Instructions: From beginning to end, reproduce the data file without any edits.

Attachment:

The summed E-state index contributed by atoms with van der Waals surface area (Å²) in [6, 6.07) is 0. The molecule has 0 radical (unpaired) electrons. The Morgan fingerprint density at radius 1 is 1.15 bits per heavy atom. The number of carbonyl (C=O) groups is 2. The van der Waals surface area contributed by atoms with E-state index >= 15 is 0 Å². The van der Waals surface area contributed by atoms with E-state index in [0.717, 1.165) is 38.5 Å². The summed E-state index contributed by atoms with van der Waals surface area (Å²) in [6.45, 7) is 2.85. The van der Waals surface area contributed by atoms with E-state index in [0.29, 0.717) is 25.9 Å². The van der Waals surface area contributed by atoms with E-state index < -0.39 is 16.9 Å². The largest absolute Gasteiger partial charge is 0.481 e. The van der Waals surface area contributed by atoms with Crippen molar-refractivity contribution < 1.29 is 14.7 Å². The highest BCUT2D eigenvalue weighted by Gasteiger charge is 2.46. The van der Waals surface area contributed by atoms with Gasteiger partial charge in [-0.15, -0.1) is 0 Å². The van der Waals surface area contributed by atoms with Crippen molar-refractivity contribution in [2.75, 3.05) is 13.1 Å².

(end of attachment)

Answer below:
The summed E-state index contributed by atoms with van der Waals surface area (Å²) in [6, 6.07) is 0. The molecule has 0 radical (unpaired) electrons. The Morgan fingerprint density at radius 1 is 1.15 bits per heavy atom. The number of carbonyl (C=O) groups is 2. The van der Waals surface area contributed by atoms with E-state index >= 15 is 0 Å². The van der Waals surface area contributed by atoms with E-state index in [0.717, 1.165) is 38.5 Å². The summed E-state index contributed by atoms with van der Waals surface area (Å²) in [6.45, 7) is 2.85. The van der Waals surface area contributed by atoms with E-state index in [0.29, 0.717) is 25.9 Å². The van der Waals surface area contributed by atoms with E-state index < -0.39 is 16.9 Å². The largest absolute Gasteiger partial charge is 0.481 e. The van der Waals surface area contributed by atoms with Crippen molar-refractivity contribution < 1.29 is 14.7 Å². The highest BCUT2D eigenvalue weighted by Gasteiger charge is 2.46. The van der Waals surface area contributed by atoms with Gasteiger partial charge in [-0.15, -0.1) is 0 Å². The van der Waals surface area contributed by atoms with Crippen molar-refractivity contribution in [2.75, 3.05) is 13.1 Å².